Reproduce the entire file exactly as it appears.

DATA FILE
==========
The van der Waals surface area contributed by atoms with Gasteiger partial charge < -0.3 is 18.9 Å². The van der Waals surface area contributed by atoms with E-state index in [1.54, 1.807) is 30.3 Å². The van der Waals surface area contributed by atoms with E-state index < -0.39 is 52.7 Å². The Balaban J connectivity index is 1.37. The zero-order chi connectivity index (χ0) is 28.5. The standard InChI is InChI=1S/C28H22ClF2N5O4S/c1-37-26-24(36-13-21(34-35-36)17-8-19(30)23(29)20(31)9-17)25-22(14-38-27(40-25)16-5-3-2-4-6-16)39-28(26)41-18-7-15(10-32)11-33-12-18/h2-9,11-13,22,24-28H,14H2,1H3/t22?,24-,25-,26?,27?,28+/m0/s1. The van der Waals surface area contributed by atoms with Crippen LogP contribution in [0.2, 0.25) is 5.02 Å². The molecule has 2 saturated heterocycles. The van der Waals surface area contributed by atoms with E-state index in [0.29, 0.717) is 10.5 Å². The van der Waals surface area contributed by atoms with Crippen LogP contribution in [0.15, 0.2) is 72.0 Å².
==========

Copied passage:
The van der Waals surface area contributed by atoms with Gasteiger partial charge < -0.3 is 18.9 Å². The van der Waals surface area contributed by atoms with E-state index in [1.54, 1.807) is 30.3 Å². The van der Waals surface area contributed by atoms with E-state index < -0.39 is 52.7 Å². The Balaban J connectivity index is 1.37. The zero-order chi connectivity index (χ0) is 28.5. The standard InChI is InChI=1S/C28H22ClF2N5O4S/c1-37-26-24(36-13-21(34-35-36)17-8-19(30)23(29)20(31)9-17)25-22(14-38-27(40-25)16-5-3-2-4-6-16)39-28(26)41-18-7-15(10-32)11-33-12-18/h2-9,11-13,22,24-28H,14H2,1H3/t22?,24-,25-,26?,27?,28+/m0/s1. The van der Waals surface area contributed by atoms with Crippen LogP contribution in [0.2, 0.25) is 5.02 Å². The molecule has 2 saturated heterocycles. The van der Waals surface area contributed by atoms with E-state index in [0.29, 0.717) is 10.5 Å². The van der Waals surface area contributed by atoms with Crippen LogP contribution in [0.15, 0.2) is 72.0 Å².